I've been coming to this place for a long time, and it was my interest in wg and feederism (particularly as they apply to the bbw and ssbbw) that brought me here. Make no mistake about that! This post is in no way "anti-feeder" nor is it "pro-feeder." I'm not looking to get involved with that debate here and now. This is simply a collection of thoughts and observations on the subject. We've spoken often here about the delicate balance between fantasy and reality, but there always seems to be a "safety line" of sorts that no one dares cross; we want to keep it real without spoiling the fun. I don't want to spoil the fun either, but maybe (at least for me in my life) it's time to start keeping it a little more real where all of this is concerned. :confused:
     
  13. Apr 13, 2007 #13

    Tina

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    I agree. I have watched all kinds of people do all kinds of crazy things, and it's not up to me to stop them. Doesn't mean I won't have an opinion -- doesn't mean I will even give my opinion, and I certainly don't call their sanity or intelligence into question.

    Sheesh. I never thought that one question, based on things that have been posted here and elsewhere, and not just pulled out of thin air, would cause such a stir, so many flared tempers and grasped onto with such terrier tenacity.

    I think that's an interesting point. I think for some it really is a control issue, and for others it's not. And, like you say, maybe for some others it is a way of living vicariously through the feeded without having to suffer any of the negative consequences. That's something I can never know, as I really cannot relate to wanting to feed someone in a way beyond liking to cook for my boyfriend, enjoying that he enjoys it, and maybe feeding each other spoonfulls. I couldn't imagine wanting to strap him to a table and shove food or a tube in his mouth. Just not something that is part of my own reality, so I cannot relate.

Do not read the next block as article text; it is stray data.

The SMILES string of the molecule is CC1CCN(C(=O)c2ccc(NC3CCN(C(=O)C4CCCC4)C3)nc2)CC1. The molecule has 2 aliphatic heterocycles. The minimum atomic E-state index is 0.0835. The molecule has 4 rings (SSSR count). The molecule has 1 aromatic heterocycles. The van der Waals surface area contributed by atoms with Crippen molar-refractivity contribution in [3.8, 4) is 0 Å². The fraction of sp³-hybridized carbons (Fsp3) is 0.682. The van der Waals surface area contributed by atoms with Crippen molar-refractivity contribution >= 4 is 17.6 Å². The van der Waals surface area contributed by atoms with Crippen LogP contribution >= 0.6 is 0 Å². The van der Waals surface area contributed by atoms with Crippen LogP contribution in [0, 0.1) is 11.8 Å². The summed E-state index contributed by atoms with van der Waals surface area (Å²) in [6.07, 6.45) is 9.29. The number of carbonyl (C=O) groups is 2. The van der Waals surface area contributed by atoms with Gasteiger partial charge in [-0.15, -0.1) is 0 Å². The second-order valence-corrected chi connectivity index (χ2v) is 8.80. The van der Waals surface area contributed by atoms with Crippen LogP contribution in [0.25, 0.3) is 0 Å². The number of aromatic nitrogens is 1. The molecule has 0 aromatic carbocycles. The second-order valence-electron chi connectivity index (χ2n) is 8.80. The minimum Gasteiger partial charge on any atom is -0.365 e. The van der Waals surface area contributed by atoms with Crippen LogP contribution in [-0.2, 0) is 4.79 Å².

14. Apr 13, 2007 #14

    AnnMarie

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    I agree. Unless you're someone's therapist, you really don't know what is in someone's mind. Drastic life alteration happens in many walks of life, and mental stability is generally called into question (meaning professional exams before sex changes, etc), but we're not the ones who make those calls for someone who desires extreme gain/immobility, etc.

    I can understand how one might speculate that anyone willing to give up their mobility and freedom may not be of sound mind, but it's just that... speculation. They clearly are dealing with life in a different way than those who don't share the interest, and if it "works" for them, if it's their choice and desire, it's not my place to judge their emotional/mental fitness. I know it's not what I'd want for my life, but that doesn't mean I'm right and they're wrong (not saying anyone here has said that).
     
  15. Apr 13, 2007 #15

    AnnMarie

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    Really intersting post, LJ... good thoughts.
     
  16. Apr 13, 2007 #16

    Tina

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    One does not need to be an expert on body size to see that someone who is, say, 500 lbs, is really fat. Not a judgement, just an obvservation.